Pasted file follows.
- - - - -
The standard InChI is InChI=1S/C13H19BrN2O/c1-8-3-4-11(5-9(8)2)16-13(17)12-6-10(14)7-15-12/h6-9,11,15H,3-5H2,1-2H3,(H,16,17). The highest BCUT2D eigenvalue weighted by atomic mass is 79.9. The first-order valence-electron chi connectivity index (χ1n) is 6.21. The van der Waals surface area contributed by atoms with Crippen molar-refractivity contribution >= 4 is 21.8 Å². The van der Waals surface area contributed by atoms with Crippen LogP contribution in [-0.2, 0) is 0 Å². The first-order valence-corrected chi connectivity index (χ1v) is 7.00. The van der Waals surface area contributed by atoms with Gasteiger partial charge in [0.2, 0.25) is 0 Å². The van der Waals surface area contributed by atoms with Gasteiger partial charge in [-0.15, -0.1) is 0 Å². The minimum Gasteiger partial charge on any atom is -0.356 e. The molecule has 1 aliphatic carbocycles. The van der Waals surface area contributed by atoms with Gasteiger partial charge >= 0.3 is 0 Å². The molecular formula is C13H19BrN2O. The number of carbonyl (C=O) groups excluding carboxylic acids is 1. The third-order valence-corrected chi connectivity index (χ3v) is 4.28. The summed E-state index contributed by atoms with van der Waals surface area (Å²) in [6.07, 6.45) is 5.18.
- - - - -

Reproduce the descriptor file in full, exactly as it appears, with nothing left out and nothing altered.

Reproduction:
The standard InChI is InChI=1S/C13H19BrN2O/c1-8-3-4-11(5-9(8)2)16-13(17)12-6-10(14)7-15-12/h6-9,11,15H,3-5H2,1-2H3,(H,16,17). The highest BCUT2D eigenvalue weighted by atomic mass is 79.9. The first-order valence-electron chi connectivity index (χ1n) is 6.21. The van der Waals surface area contributed by atoms with Crippen molar-refractivity contribution >= 4 is 21.8 Å². The van der Waals surface area contributed by atoms with Crippen LogP contribution in [-0.2, 0) is 0 Å². The first-order valence-corrected chi connectivity index (χ1v) is 7.00. The van der Waals surface area contributed by atoms with Gasteiger partial charge in [0.2, 0.25) is 0 Å². The van der Waals surface area contributed by atoms with Gasteiger partial charge in [-0.15, -0.1) is 0 Å². The minimum Gasteiger partial charge on any atom is -0.356 e. The molecule has 1 aliphatic carbocycles. The van der Waals surface area contributed by atoms with Gasteiger partial charge >= 0.3 is 0 Å². The molecular formula is C13H19BrN2O. The number of carbonyl (C=O) groups excluding carboxylic acids is 1. The third-order valence-corrected chi connectivity index (χ3v) is 4.28. The summed E-state index contributed by atoms with van der Waals surface area (Å²) in [6.07, 6.45) is 5.18.